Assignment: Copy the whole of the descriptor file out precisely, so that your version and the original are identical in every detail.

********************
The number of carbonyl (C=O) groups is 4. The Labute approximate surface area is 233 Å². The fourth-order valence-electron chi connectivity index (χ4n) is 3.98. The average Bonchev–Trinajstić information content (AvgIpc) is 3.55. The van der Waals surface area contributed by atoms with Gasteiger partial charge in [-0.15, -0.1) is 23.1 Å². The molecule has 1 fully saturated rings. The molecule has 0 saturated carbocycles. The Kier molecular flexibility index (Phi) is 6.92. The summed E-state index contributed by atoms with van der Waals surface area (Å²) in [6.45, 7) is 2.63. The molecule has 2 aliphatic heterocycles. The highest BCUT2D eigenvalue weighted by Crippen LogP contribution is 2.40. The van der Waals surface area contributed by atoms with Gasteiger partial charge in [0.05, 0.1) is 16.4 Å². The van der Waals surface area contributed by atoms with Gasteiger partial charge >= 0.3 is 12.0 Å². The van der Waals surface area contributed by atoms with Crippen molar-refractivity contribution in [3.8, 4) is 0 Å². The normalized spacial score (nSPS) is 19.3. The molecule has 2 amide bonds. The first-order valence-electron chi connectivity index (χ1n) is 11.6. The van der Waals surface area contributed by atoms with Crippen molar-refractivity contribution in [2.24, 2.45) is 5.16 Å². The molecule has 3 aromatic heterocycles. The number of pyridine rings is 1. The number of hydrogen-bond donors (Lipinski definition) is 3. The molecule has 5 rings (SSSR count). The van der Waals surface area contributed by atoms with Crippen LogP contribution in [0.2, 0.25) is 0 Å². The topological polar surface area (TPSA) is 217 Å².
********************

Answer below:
The number of carbonyl (C=O) groups is 4. The Labute approximate surface area is 233 Å². The fourth-order valence-electron chi connectivity index (χ4n) is 3.98. The average Bonchev–Trinajstić information content (AvgIpc) is 3.55. The van der Waals surface area contributed by atoms with Gasteiger partial charge in [-0.15, -0.1) is 23.1 Å². The molecule has 1 fully saturated rings. The molecule has 0 saturated carbocycles. The Kier molecular flexibility index (Phi) is 6.92. The summed E-state index contributed by atoms with van der Waals surface area (Å²) in [6.45, 7) is 2.63. The molecule has 2 aliphatic heterocycles. The highest BCUT2D eigenvalue weighted by Crippen LogP contribution is 2.40. The van der Waals surface area contributed by atoms with Gasteiger partial charge in [0.05, 0.1) is 16.4 Å². The van der Waals surface area contributed by atoms with Gasteiger partial charge >= 0.3 is 12.0 Å². The van der Waals surface area contributed by atoms with Crippen molar-refractivity contribution in [3.8, 4) is 0 Å². The normalized spacial score (nSPS) is 19.3. The molecule has 2 amide bonds. The first-order valence-electron chi connectivity index (χ1n) is 11.6. The van der Waals surface area contributed by atoms with Crippen molar-refractivity contribution in [2.24, 2.45) is 5.16 Å². The molecule has 3 aromatic heterocycles. The number of pyridine rings is 1. The number of hydrogen-bond donors (Lipinski definition) is 3. The molecule has 5 rings (SSSR count). The van der Waals surface area contributed by atoms with Crippen LogP contribution in [0.2, 0.25) is 0 Å². The topological polar surface area (TPSA) is 217 Å².